“He consistently showed the understanding and awareness of a veteran in his early twenties, a testimony perhaps to the number of fights and defenses he crammed into his short career. As a veteran, he might have attained the rare heights of strategic genius reserved for the likes of Archie Moore and Bernard Hopkins.” — Matt McGrain
Salvador Sanchez’s championship reign was relatively short, but just long enough for the revered Mexican warrior to establish himself as one of the greatest featherweight boxers of all-time. In 1982 he died in a car accident at the age of 23, but, amazingly, he had already won 11 straight championship bouts, including historic wins over fellow Hall of Famers Danny Lopez, Wilfredo Gomez and Azumah Nelson.
Today, had he not died in a car accident in August of 1982, Salvador Sanchez would have turned 60 years old. We acknowledge the occasion and in doing so are reminded of how swiftly time passes, how necessary it is to mark it. Especially in order to recognize and remember true greatness and remarkable achievements. So in that spirit, in tribute to a great boxer and champion, and in honour of his birthday, we bring you analyst Lee Wylie‘s excellent breakdown of Sanchez’s unique and highly sophisticated counterpunching style.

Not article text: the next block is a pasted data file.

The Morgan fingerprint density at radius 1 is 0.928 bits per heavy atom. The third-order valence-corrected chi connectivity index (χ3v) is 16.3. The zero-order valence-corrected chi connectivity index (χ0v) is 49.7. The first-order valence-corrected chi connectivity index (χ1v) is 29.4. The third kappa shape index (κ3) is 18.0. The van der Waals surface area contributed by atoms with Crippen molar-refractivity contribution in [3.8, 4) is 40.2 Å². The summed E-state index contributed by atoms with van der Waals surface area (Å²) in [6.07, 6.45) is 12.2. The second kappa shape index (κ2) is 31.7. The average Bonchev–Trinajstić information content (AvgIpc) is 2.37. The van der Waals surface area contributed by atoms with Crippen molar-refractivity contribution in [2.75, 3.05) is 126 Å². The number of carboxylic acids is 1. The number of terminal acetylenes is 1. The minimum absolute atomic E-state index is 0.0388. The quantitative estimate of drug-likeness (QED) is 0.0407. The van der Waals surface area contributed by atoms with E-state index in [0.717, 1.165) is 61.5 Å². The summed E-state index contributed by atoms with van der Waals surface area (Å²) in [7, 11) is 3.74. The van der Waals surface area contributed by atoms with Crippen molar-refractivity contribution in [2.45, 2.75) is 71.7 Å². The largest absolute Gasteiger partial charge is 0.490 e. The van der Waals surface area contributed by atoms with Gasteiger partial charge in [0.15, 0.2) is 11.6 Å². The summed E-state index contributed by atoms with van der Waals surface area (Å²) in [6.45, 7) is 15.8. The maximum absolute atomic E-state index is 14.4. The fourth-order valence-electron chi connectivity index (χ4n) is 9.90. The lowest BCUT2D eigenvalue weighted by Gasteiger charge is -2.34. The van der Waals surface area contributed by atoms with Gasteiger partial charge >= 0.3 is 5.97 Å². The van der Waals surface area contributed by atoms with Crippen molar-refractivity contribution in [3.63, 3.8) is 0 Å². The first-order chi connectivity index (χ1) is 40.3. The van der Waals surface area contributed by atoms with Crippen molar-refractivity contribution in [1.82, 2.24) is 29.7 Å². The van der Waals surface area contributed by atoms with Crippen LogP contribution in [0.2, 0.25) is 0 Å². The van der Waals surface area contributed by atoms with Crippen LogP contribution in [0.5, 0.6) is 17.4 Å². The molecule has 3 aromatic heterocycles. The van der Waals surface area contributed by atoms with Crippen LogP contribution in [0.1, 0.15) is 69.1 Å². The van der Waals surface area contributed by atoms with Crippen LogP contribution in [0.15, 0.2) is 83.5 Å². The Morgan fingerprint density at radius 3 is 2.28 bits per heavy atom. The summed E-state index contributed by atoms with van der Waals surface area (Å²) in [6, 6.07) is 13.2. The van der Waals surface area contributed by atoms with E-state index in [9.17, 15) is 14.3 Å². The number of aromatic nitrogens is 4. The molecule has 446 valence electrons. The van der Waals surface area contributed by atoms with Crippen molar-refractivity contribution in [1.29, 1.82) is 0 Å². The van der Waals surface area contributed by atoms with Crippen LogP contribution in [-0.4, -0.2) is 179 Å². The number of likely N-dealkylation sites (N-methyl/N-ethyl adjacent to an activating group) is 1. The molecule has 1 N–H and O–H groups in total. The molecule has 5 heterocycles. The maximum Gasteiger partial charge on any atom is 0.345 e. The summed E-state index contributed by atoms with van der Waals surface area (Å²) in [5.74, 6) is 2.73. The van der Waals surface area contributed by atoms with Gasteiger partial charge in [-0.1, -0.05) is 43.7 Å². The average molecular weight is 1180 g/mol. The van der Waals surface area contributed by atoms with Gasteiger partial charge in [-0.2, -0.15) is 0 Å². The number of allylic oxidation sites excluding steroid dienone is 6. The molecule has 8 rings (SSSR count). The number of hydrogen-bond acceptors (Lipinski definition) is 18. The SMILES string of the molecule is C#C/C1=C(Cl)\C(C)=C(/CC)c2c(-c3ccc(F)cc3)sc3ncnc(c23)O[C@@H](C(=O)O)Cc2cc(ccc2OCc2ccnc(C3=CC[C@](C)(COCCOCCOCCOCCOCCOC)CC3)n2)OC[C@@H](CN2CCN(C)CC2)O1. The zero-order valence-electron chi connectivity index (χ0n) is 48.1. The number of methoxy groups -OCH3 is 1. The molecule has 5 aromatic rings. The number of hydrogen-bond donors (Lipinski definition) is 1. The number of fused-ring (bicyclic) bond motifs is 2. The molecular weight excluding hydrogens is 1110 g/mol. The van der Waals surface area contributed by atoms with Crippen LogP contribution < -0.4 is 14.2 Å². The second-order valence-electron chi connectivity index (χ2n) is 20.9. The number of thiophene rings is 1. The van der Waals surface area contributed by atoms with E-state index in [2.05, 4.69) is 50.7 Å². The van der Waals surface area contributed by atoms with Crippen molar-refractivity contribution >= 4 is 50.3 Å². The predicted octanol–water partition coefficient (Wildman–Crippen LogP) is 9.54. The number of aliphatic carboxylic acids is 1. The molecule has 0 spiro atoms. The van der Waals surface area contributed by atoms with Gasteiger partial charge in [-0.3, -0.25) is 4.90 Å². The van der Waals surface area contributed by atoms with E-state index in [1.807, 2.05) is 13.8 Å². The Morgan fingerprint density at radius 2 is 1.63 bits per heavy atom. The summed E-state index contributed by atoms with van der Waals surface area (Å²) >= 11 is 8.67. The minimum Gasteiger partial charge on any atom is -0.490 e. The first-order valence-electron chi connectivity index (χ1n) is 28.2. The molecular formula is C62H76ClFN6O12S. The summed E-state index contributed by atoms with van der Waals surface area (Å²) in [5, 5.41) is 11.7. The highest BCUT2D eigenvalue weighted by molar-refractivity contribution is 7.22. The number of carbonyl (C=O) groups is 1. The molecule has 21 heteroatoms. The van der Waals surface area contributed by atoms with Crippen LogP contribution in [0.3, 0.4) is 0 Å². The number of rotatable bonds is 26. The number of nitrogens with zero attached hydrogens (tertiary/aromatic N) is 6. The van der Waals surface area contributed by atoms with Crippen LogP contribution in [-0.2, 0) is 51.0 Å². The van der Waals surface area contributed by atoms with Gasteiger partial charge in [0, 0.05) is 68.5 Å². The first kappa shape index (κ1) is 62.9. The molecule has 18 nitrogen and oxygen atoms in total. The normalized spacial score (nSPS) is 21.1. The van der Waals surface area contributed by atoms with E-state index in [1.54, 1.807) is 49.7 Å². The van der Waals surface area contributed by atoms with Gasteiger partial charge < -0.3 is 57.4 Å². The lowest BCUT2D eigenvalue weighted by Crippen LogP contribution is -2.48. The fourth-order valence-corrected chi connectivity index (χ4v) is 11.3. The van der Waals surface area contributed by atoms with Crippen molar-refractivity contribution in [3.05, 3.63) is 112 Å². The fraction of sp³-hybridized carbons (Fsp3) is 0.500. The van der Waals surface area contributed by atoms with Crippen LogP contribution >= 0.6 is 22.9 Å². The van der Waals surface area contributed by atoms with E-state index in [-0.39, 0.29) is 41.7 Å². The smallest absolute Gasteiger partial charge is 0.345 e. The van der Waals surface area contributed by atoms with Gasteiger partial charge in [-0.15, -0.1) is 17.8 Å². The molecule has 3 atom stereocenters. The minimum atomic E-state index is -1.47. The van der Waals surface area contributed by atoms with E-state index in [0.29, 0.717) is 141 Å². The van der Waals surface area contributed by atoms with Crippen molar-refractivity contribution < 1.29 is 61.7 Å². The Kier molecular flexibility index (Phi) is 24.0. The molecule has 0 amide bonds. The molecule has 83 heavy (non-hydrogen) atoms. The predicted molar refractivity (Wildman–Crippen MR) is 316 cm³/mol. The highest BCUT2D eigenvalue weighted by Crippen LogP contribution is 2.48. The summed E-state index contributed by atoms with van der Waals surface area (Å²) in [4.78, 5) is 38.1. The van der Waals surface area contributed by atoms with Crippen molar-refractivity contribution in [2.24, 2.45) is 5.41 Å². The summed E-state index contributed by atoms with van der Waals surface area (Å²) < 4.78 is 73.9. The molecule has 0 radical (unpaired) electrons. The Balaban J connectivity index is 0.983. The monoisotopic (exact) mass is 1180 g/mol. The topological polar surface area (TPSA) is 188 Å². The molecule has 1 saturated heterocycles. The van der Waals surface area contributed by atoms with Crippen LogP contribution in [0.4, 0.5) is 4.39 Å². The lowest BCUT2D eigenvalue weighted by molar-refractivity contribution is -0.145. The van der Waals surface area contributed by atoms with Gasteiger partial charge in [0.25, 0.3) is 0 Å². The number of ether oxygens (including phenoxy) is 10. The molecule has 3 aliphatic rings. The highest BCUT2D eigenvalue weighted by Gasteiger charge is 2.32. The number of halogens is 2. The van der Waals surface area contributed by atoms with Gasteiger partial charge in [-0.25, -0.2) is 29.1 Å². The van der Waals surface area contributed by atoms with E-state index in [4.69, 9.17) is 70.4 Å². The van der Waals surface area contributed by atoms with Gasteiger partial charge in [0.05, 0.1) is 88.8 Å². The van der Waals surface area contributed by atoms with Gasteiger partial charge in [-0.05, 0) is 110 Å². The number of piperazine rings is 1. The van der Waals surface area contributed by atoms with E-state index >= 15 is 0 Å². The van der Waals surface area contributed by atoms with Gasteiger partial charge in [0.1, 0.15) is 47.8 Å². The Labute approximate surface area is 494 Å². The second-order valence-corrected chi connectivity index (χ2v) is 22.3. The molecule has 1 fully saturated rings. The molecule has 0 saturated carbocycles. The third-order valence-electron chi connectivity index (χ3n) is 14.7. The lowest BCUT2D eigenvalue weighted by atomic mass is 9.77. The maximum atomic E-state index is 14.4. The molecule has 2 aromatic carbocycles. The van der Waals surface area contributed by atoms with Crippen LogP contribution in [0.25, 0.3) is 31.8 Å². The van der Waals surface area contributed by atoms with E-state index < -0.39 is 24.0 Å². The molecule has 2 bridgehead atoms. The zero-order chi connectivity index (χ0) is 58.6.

When many boxing fans hear the term “counterpuncher,” they naturally think first of a defensive-minded pugilist such as Floyd Mayweather or Guillermo Rigondeaux, a boxer who waits for the opponent to initiate before striking. But Sanchez was something altogether different, an aggressive counter-puncher, ruthless and calculating, patient and precise. As Wylie notes, there were different facets to Salvador’s technique, but he was most dangerous as a counterpuncher.
So enjoy another Lee Wylie masterpiece and appreciate again the ring brilliance of the fistic legend that was “Chava.” And maybe raise a glass in honor of the great Salvador Sanchez’s birthday. And wistfully wonder once again as to what might have been.